In this chapter, it is harder to find projects for lower-level students. Most of the things I'm thinking of (programs to show Dali's horse, for instance) would require more computer literacy than most middle-schoolers have. For particularly artistically talented students, creating a stereographic projection of something--the world, a tennis ball (I'd love to see this), whatever--would be a possible project. A human head isn't really spherical, but would it still work as a stereographic projection?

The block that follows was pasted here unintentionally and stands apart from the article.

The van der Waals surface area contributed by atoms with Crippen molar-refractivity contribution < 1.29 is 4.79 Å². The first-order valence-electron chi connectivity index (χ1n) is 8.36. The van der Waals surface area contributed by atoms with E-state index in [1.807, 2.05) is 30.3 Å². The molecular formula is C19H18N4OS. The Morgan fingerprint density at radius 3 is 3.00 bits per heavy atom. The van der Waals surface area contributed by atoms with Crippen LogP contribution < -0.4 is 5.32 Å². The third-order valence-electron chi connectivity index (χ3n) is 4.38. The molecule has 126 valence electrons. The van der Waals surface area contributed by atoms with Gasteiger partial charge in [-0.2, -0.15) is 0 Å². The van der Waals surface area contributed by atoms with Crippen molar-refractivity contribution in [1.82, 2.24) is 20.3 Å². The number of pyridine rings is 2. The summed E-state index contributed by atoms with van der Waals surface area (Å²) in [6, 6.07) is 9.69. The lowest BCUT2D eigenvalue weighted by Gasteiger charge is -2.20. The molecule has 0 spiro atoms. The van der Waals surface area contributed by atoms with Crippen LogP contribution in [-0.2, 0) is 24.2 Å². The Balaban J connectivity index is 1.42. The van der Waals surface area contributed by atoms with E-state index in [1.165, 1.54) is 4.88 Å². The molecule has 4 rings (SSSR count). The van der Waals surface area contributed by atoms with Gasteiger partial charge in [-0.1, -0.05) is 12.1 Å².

The projections of the Clifford torus and the explanations that went with them sort of startled me. I had always thought that the image on the cover of our book was a view of the inside of some 4-D figure, not the outside. Thinking of it as an external view is a little disorienting.
I don't understand how the grid forms a polyhedral torus.
I had never noticed before that the central projection of the hypercube and the polyhedral torus look pretty much the same in three-space if you fill in the correct sides.
Is there any etymological significance to "tesseract," or did Hinton just think it sounded cool?
I really enjoyed this chapter. It made me wish I had a stronger programming background. I'm looking forward to the next chapter.